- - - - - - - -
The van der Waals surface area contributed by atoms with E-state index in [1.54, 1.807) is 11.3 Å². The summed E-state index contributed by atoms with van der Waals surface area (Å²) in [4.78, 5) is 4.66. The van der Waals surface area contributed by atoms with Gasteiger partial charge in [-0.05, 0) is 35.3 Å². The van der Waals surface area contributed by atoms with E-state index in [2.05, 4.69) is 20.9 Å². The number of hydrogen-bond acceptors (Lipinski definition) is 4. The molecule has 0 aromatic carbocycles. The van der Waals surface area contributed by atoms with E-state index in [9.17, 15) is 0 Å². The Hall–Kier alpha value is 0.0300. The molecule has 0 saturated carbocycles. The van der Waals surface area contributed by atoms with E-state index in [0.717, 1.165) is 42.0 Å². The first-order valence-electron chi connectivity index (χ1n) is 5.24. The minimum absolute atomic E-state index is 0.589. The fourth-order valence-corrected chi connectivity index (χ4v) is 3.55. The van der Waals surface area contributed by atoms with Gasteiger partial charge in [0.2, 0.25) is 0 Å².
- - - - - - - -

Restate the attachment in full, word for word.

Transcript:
The van der Waals surface area contributed by atoms with E-state index in [1.54, 1.807) is 11.3 Å². The summed E-state index contributed by atoms with van der Waals surface area (Å²) in [4.78, 5) is 4.66. The van der Waals surface area contributed by atoms with Gasteiger partial charge in [-0.05, 0) is 35.3 Å². The van der Waals surface area contributed by atoms with E-state index in [2.05, 4.69) is 20.9 Å². The number of hydrogen-bond acceptors (Lipinski definition) is 4. The molecule has 0 aromatic carbocycles. The van der Waals surface area contributed by atoms with E-state index in [9.17, 15) is 0 Å². The Hall–Kier alpha value is 0.0300. The molecule has 0 saturated carbocycles. The van der Waals surface area contributed by atoms with E-state index in [0.717, 1.165) is 42.0 Å². The first-order valence-electron chi connectivity index (χ1n) is 5.24. The minimum absolute atomic E-state index is 0.589. The fourth-order valence-corrected chi connectivity index (χ4v) is 3.55. The van der Waals surface area contributed by atoms with Gasteiger partial charge in [0.2, 0.25) is 0 Å².